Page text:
The Better Hearing Institute has created its first Pediatric Advisory Council to help reduce the sizeable population of young people and children in America who are at risk because of untreated hearing loss.

An estimated 1.4 million youth have hearing loss, but only 12% wear hearing devices, according to a national study recently released by the Better Hearing Institute (BHI), Washington. Untreated hearing loss among young people was shown to lead to social, emotional, behavioral, and learning difficulties, according to the study. Three out of four parents indicated their child experienced "minor" to "serious" problems due to their hearing loss.

The goals of the Council include:

  • Helping to raise national awareness of the importance of hearing health care for children
  • Encouraging parents to have their children’s hearing tested, and if necessary, treated
  • Addressing issues regarding hearing loss and children from parents and reporters via interviews, speeches, and articles, and
  • Assisting in the development of surveys or polls, such as a survey on the adequacy of school hearing-test programs nationwide.

"Based on our findings, we are concerned that a sizeable population of young people in America is being left behind because they do not fit existing paradigms of hearing disability," says Sergei Kochkin, PhD, executive director of the BHI. "The BHI is delighted to have this outstanding panel of pediatric audiology experts help us tackle the problem of hearing loss among many of our nation’s children."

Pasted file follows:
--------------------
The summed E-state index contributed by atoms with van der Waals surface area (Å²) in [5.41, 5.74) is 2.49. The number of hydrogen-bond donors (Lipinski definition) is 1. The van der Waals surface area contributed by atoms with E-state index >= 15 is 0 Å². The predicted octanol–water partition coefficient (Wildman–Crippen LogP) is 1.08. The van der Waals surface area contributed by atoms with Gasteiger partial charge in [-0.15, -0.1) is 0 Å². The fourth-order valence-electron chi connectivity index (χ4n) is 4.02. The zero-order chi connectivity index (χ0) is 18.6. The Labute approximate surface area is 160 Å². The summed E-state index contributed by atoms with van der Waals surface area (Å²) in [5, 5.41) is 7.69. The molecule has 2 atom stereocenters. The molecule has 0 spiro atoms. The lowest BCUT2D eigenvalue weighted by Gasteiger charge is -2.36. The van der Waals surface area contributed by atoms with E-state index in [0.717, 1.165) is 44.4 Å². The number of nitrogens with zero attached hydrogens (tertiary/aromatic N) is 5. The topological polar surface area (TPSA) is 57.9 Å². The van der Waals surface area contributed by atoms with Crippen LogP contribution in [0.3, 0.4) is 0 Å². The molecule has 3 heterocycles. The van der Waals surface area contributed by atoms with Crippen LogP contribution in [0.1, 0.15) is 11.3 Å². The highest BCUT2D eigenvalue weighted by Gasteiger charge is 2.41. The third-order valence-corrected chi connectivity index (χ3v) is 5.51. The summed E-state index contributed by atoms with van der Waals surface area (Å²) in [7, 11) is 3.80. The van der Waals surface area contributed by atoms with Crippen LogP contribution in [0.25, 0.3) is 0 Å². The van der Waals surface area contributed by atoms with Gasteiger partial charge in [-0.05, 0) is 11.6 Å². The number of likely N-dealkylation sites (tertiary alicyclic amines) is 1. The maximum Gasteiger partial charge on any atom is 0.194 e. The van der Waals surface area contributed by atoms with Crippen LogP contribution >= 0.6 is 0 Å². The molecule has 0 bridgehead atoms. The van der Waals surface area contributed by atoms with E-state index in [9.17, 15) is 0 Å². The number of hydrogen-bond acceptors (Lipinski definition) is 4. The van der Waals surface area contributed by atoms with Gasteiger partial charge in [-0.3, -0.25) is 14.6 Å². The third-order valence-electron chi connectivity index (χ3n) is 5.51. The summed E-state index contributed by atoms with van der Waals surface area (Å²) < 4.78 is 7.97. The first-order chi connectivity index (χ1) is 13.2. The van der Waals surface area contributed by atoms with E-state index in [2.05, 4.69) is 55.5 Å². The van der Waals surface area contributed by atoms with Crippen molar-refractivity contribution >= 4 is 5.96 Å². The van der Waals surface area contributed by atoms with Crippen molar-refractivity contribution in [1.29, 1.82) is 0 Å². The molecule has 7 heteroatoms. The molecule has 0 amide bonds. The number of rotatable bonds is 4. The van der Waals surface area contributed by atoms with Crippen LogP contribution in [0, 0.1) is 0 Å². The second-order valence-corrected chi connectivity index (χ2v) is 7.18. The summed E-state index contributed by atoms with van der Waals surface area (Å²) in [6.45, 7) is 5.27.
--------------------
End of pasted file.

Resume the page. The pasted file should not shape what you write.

A recent study conducted by the BHI entitled, "Are 1 Million Dependents in America with Hearing Loss Being Left Behind?"—which appeared in the September 2007 edition of HR—found the following:

  • Historically, 50% of infants who failed an initial hearing screening were not brought in for their follow-up evaluation with a detailed hearing test.
  • Only 12% of children under the age of 18 with hearing loss use hearing aids; yet an estimated 1.5 million youth (including adult dependents) under the age of 21 have hearing loss that may be improved with amplification.
  • Three in ten parents (32%) cite embarrassment or other social stigma issues as a reason their child does not use a hearing aid, and many parents were advised inappropriately that their child could not be helped because they had sensorineural hearing loss.
  • One in five parents cannot afford hearing aids for their children.
  • There is a tendency to minimize the impact of mild or moderate hearing loss, and unilateral hearing loss (hearing loss in one ear) among children despite the known impact on language, academic, and emotional development.
  • The incidence of hearing loss among children may be as high as five times greater than that measured subjectively by the BHI in national polls, because the child’s hearing loss may be outside of the awareness of the parent, pediatrician, or educator.

"Research by the Better Hearing Institute as well as esteemed researchers in the field of pediatric audiology clearly indicates that we need to do more to educate parents and pediatricians as well as state and federal politicians to do more to help children with hearing loss," says Dr Jackie Clark, BHI pediatric advisor and clinical assistant professor at the School of Behavioral & Brain Sciences at the University of Texas Callier Center, which specializes in the diagnosis, treatment, and care of children with hearing loss.